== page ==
Committees on Preparation for Ministry are guides for candidates for ministry. However, Pastor Nominating Committees discern who God is calling as their future pastor. Then it is the congregations those graduates serve along with their presbyteries and communities that partner with and benefit from their ministry.

I say the above because, the Presbyterian Church cannot decide what the church needs and what God expects in the next generation of pastoral leaders in three years, the typical time needed to earn an M.Div. Discernment and mentoring are more like growing a grove of fruit trees that take years before production and less like a 3D printer that instantly provides the needed item. This means the strategic work, mentoring, and support must start today.

The urgency of discernment and mentoring is clear when we recognize that although we have 30% fewer congregations than in 2004, the number of advertised positions available on the PC(USA)’s Church Leadership Connection is only 22% less (857 in 2004 to 677 in 2022). However, during this same period, there are 44% fewer M.Div. graduates from PC(USA) seminaries. More alarming is the fact that this trend is taking a more dramatic turn downward in the last three years when we consider that in 2021 the PC(USA) ordained 156 new teaching elders, 30% fewer than in 2018 (224). We assume congregations close simply because of financial woes. They may also have trouble finding the right pastoral leader and as a result, have financial issues.

Educational and consumer debt is a suffocating factor holding many back from answering a call to ministry. This is especially true for persons in marginalized communities. An October 2021 Minister’s Survey by PC(USA) Research Services reported that “nearly 30% of all ministers, regardless of age or position, owe $50,000 or more for their own educational debt. This includes 27% of retired ministers. … Ten percent of all ministers between the ages of 30-49, who have outstanding student loans, owe more than $100,000 in educational debt. This percentage increases to 16% in those ages 50 and older.”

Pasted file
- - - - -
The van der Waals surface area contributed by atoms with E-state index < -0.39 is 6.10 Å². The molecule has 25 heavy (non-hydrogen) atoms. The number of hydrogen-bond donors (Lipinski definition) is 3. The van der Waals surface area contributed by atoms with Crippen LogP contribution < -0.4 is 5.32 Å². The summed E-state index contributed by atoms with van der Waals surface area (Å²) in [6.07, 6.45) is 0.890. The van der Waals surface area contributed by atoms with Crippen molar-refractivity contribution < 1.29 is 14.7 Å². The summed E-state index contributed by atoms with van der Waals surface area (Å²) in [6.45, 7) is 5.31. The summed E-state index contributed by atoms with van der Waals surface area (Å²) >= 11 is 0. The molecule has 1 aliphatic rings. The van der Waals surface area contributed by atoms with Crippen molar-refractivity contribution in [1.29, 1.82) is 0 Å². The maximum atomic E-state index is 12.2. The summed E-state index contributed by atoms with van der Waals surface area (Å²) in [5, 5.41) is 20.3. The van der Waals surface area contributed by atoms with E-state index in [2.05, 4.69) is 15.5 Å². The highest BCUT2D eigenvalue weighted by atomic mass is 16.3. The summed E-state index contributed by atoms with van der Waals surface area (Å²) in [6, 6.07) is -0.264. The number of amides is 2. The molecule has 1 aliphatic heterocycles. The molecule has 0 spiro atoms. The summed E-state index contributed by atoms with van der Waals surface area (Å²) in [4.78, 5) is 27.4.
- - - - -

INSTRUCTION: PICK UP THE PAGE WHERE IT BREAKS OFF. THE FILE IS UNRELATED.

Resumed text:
Most studies say this is primarily undergraduate debt, but seminarians typically must take on more debt to go to seminary too. Even if tuition is fully covered, they need money for living expenses. The Board of Pensions, Presbyterian Mission Agency, and others have debt reduction and loan forgiveness programs for those in this situation. However, the most financially prudent way to address this for the future of pastoral leadership is to reduce the full cost of attending seminary before any debt is incurred. That’s why I am so thankful for everyone who supports future ministers through gifts to the Theological Education Fund.

If we genuinely believe that leadership matters, then making the full cost of attending seminary more affordable to help our seminarians will also help the congregations and presbyteries they go on to serve thrive as well. Starting ministry on a strong financial footing allows ministers to pay closer attention to the call of the Spirit, free from the heavy burden of debt. Debt-free pastors following God’s call without financial distractions is the kind of pastoral leadership I would like to see in the future.

I wonder what else leaders in the PC(USA) want to know about the leadership landscape. If we had more data, what would that include and how should it be distributed? What strategy is your congregation, Presbytery or organization working on that would benefit from knowing more about the future of pastoral leadership in the PC(USA)?

We must act now to address future leadership needs so that future generations will see our investments bear fruit for God’s imagined future. My prayer is that equity, inclusion, justice, promise, truth and faithfulness will be thriving and growing then because of our well-researched foresight and bold action now. May it be.